The new curfew at The Waterfront is a rule I don't like all that much
The Waterfront is imposing a curfew now, which is a silly and bad rule I don't like. I wrote a news piece about it this week, so if you want to hear the details go read that (I'm not trying to rewrite it, go flip to A1 and educate yourself.) The short of it is that if you're under 18, no Waterfront after 6 p.m., and if you're under 21, no Waterfront after midnight. That's right underclassmen, we can't just point and laugh at the unlucky Pittsburgh high schoolers who will now be escorted out of the Dave & Busters as soon as the sun sets. If you're planning on seeing a late night movie at the AMC, you better have a damn good fake or you might get into hot water with the Homestead boys in blue. (Author's note: The Tartan does not condone using fake identification. But if you do happen to have one, for the love of God, don't show it to a cop.)
The natural question to ask is, why right now? What's been happening recently with youth at the Waterfront that we have to impose such a strict curfew? None of the articles reporting on it indicate any rampant spike in criminal activity, and their own policy document does little more than allude to a desire to "deter disruptive activity." So we have to make inferences.
I'm reminded of a supposed trend seen by bar owners on the South Side. Earlier this month, a number of business owners on the South Side used an opportunity to speak in front of state legislators to demand that police be "allowed to do their jobs." The author quotes James Hoffman, part owner of Mario's South Side Saloon (owned by the same people who run the Mario's in Oakland and Shadyside). James alleges that a recent drop in their business is caused by "crowds of unruly people, mostly underaged teenagers" who loiter, drink on the street, disrupt the peace, and get into violent altercations.
Furthermore, Mayor Gainey recently announced that Allegheny County Police will be supplementing city cops in patrolling Downtown Pittsburgh, over concerns of increasing crime and street violence. But is crime really increasing? In the article I linked earlier, after quoting the owner of Mario's, they quote Acting Deputy Chief Linda Rosato-Barone. According to her, "violent crime has actually been decreasing in the South Side Flats neighborhood."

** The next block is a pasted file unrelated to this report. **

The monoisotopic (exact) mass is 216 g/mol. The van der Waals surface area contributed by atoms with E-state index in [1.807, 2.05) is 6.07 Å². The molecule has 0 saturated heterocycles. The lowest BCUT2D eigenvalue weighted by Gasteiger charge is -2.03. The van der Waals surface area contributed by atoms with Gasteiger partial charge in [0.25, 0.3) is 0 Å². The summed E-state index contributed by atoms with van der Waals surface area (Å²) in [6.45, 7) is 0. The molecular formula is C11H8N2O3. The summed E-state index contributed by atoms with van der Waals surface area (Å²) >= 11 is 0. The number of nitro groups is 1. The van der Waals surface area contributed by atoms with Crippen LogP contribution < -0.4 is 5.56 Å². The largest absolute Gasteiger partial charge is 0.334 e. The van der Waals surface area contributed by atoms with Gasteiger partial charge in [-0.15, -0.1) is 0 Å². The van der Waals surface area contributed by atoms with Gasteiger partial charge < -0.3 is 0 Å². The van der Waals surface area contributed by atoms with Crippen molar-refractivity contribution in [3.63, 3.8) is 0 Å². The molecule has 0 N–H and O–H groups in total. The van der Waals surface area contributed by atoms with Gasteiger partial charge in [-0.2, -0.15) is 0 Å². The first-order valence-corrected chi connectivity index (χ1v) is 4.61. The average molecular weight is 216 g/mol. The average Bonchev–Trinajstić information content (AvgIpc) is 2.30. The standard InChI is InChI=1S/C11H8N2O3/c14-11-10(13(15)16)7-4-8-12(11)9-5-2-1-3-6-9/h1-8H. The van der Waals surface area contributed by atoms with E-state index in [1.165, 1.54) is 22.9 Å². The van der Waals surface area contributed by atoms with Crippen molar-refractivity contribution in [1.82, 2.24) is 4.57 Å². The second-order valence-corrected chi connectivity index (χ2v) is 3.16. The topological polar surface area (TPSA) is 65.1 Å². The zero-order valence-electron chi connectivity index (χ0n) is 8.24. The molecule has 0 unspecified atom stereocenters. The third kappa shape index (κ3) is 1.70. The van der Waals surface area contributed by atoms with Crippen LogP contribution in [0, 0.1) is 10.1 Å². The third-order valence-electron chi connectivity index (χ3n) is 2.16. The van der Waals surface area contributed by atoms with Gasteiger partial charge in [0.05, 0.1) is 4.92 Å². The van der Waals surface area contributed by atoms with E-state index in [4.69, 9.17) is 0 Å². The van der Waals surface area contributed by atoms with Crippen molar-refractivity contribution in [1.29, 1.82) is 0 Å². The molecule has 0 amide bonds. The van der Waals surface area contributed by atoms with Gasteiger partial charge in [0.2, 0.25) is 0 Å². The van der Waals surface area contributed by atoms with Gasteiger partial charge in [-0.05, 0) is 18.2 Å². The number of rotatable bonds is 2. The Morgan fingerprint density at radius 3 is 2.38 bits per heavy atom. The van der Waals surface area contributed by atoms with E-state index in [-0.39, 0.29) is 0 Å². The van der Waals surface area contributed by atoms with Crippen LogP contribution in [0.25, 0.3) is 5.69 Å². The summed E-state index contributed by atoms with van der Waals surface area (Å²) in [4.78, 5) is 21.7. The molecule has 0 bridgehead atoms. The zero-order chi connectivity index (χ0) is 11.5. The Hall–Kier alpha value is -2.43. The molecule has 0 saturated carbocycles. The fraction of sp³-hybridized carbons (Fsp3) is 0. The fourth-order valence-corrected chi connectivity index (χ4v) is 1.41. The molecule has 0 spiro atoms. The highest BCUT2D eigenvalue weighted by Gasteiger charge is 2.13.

I have similar thoughts on this curfew as I do regarding Mayor Gainey's initiative to increase the number of cops Downtown. I think one should be wary of any increase in police action done to protect business interests. Because, when police are primarily concerned with protecting property and businesses, they might not be incentivized to act in the best interests of the people living in a community.
I also want to talk about the consequences of this curfew, or in other words, won't somebody please think of the children? In sociology, there is a concept called the "third place," referring to a public area where people in a neighborhood can gather and form relationships. For college students, the university center (or student union, as lesser institutions often call it) might be the closest thing you ever have (or ever will) experience that resembles a third place. The term comes from the idea that home is the "first" place and work is the "second" place, but that people still need an additional place to relax and socialize. In European cities this is often a local pub or coffee shop. But unfortunately for Americans, our drinking culture dictates that bars are solely places that adults go to get drunk, and coffee shops are often franchises that want to maximize their sale of expensive drinks. In fact, McDonalds and similar fast-food restaurants pretty frequently serve the function of a third place, which is definitely some sort of powerful metaphor about community prevailing in the face of consumerist capitalism that I'm going to leave as an exercise for the reader.